Category: Non fiction reviews

Time Traveller’s Guide to Elizabethan England by Ian Mortimer

If you want to fit in, to know the dos and don’ts, and to understand the cultural oddities, you’ll need a copy of Ian Mortimer’s Time Traveller’s Guide. In it, he paints a living, breathing picture of the sickness and the suffering, the power and the glory that was Elizabethan England, and tells you everything you’ll need to know to survive in their world. When you arrive, you’ll find that your “ancestors are not inferior to [you]; they do not lack sophistication, subtlety, innovation, wit or courage”.

A review of The History of England Volume III: Civil War by Peter Ackroyd

Civil War is not for those who want a detailed account of the Civil war period specifically; it is particularly void of military detail, but offers an insightful and vivid narrative of the whole of 17th century England that retains the period’s intricacy and complexity. While Ackroyd’s style is to make the civil war period seem rather like a series of accidents, common themes emerge that still influence our culture today.

A review of Marxism: A Graphic Guide by Rupert Woodfin and Oscar Zarate

Now this was a big surprise, a highly detailed historic guide that is very easy to digest and also presented in a captivating and powerful graphic form, making it an excellent ready reference for students and the politically aware. This is not another boring history book. The first couple of sheets will confirm that as a fact. As each new page was turned I congratulated Rupert and Oscar for their informative style. It reminded me of a rather good visual lecture that lucky students would certainly appreciate.

A Review of Fire Road by Kim Phuc Phan Thi

A person who has experienced deep tragedy and lived to tell the story often comes to grips with profound truths along the way.  Such is the case with Phan Thi.  As she started her recovery, she had to endure daily baths to treat her burns.  She says, “Those baths were worse than death itself.  Dying is far worse than death.”  As I’ve observed this with people I know in my own life, I know this is a profound truth.

A review of 16 Pills by Carley Moore

Moore writes like her life depends on it. She dissects the stories of her life with intelligence and precision, and invites the reader to share in her examination. Feminist, political, funny, and irreverent, Moore’s essays are masterful, and show a true love of the form; the stories are deeply personal, while still tapping into shared human experience.

A review of A Way Out by Michelle Balge

It follows that A Way Out does not hesitate to divulge its author’s most intimate secrets in her long battle with depression and social anxiety. Such honesty and candour lays bare an individual life in ways that illuminate our own experiences of mental illness: in speaking of herself, she speaks of us all.

A review of Thrive Through Yoga by Nicola Jane Hobbs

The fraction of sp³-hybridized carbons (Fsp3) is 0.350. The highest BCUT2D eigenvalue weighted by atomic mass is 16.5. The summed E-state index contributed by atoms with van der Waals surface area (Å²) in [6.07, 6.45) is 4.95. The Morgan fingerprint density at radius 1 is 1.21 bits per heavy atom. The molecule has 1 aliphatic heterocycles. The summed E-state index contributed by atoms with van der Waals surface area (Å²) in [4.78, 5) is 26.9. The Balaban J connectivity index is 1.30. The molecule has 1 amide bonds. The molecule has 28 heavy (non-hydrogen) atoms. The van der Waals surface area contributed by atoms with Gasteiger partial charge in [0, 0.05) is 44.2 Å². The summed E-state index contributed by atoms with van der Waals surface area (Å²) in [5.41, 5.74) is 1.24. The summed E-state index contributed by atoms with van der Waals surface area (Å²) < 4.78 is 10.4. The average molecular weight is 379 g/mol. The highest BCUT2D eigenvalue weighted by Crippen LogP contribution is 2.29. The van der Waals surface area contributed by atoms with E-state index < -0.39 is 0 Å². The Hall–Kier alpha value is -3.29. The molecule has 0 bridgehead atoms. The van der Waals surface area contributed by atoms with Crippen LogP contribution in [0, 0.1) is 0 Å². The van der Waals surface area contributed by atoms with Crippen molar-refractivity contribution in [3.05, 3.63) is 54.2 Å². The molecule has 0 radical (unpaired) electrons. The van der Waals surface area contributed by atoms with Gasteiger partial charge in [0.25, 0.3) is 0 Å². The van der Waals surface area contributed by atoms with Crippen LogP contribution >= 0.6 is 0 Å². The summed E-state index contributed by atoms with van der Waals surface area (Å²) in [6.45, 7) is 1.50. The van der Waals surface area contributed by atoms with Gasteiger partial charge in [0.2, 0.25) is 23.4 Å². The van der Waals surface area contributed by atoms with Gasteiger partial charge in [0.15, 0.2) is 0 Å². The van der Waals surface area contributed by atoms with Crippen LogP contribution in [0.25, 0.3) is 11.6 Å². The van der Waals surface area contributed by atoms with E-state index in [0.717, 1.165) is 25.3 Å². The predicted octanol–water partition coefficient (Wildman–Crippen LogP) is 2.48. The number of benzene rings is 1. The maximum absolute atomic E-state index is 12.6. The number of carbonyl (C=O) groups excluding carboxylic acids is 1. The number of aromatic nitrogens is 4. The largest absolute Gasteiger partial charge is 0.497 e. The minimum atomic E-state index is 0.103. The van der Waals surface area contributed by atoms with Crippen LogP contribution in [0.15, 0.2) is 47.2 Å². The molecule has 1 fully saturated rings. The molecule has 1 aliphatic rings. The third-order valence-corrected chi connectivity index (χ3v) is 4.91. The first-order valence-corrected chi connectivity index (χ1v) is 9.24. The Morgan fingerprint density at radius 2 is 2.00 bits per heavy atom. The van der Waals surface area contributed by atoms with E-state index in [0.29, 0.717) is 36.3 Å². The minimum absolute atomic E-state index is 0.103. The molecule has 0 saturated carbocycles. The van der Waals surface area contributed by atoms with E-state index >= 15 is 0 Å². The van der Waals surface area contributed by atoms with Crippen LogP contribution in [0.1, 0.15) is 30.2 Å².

There are plenty of yoga guides out there, and a very confusing set of different yoga styles and philosophies, but Nicola Jane Hobbs’ presents a particularly compelling approach that transcends style and focuses on practical application.  For one thing, she’s seriously charismatic, demonstrating each pose with grace and clarity, and very openly using her own personal story of anorexia, OCD, depression and anxiety in order to provide real empathy and connection. For another, she’s not just another charismatic young ‘influencer’.  Hobbs has serious qualifications in Yoga, Psychology, and Nutrition, and has clocked up many hours of experience which are put to good use in this very readable book. 

A review of Deliverance by Miantae Metcalf McConnell

The lives of forgotten, marginalized persons – among them, people of other ethnicities to our own, and women – are in desperate need of recuperation. Many of those lives are fascinating, enlightening and inspiring, but if we seek deliberately to make them inspiring from our own positions of power and privilege, then we do them a grave disservice and perpetuate the historical imbalances that marginalized them in the first place.

A review of Minimalism by Joshua Fields Millburn and Ryan Nicodemus

Millburn and Nicodemus used their own discontent as a springboard to identifying the things that were ‘anchoring’ them or holding them back from finding meaning in their lives. This included the big mortgage payments that came with the expensive houses, unhealthy relationships, car payments, debts, continual spending and the high pressure careers with long hours that were required to keep the cycle going.

A review of Rome: A History in Seven Sackings by Matthew Kneale

Kneale’s two-millennium travel guide has enlightened my understanding on everything Roman, and this experience will remain within my mind indefinitely. This excellent book delivers a century-by-century account of Rome’s inhabitants, their commercial and cultural challenges along with endless religious disruptions and several sieges commencing with the Battle of Allia by the Gauls (Celts).